New Tech Strike Force Files Charges in 5 Cases Threatening U.S. National Security

The U.S. has filed charges in five cases that center on stealing technology to benefit China, Russia, and Iran. One case involves a former Apple engineer accused of targeting the company’s technology on autonomous systems, including self-driving cars, and then fleeing to China. Two cases involved procurement networks created to help Russia’s military and intelligence services obtain sensitive technology. All five cases were the first to be announced by a newly formed disruptive technology strike force targeting national security threats.

The former Apple engineer, 35-year-old Weibao Wang of Mountain View, California, was hired by Apple in 2016. In 2017, he accepted a U.S.-based job with a Chinese company working to develop self-driving cars before resigning from Apple but didn’t tell Apple for four months. Upon investigation, Apple found that large amounts of proprietary data was accessed days before he left, and when they searched his home in June 2018, there were “large quantities” of data from Apple. After the search, Wang fled to China. Apple did not comment on the case.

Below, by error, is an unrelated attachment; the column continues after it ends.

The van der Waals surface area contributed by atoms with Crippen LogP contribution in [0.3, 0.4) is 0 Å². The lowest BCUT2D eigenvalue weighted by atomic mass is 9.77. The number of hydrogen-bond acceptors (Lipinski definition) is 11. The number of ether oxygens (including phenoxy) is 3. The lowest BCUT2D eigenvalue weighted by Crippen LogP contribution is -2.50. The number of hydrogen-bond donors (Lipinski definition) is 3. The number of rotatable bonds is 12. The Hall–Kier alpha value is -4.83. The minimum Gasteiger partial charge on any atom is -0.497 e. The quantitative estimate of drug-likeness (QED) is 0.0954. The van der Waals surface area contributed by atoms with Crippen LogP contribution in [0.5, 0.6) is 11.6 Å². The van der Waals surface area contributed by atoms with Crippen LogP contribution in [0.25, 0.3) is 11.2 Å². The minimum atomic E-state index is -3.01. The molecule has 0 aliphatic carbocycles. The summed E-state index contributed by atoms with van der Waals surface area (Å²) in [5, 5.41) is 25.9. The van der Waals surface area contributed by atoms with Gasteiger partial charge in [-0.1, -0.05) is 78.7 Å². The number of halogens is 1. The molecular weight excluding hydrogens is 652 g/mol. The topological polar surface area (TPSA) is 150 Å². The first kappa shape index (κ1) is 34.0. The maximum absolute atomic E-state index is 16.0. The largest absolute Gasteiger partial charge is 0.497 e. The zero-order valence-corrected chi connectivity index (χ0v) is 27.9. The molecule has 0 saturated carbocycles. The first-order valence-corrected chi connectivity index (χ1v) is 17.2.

U.S. prosecutors also announced charges against Liming Li, 64, of Rancho Cucamonga, California, for allegedly stealing trade secrets from his employers to build his own competing business in China. Prosecutors in New York are charging Nikolaos “Nikos” Bogonikolos, 49, of Greece, with smuggling U.S. military technologies to Russia while operating as a NATO defense contractor. Oleg Sergeyevich Patsulya and Vasilii Sergeyevich Besedin, Russian nationals, were charged in Arizona for allegedly using their company to send aircraft parts to Russian airline companies. The Commerce Department also suspended their export privileges. New York prosecutors announced charges against Xiangjiang Qiao, aka Joe Hansen, 39, for allegedly using a Chinese company targeted with American sanctions to provide materials used in producing weapons of mass destruction to Iran. Both Wang and Oiao are still at large in China. The others were arrested in the U.S.

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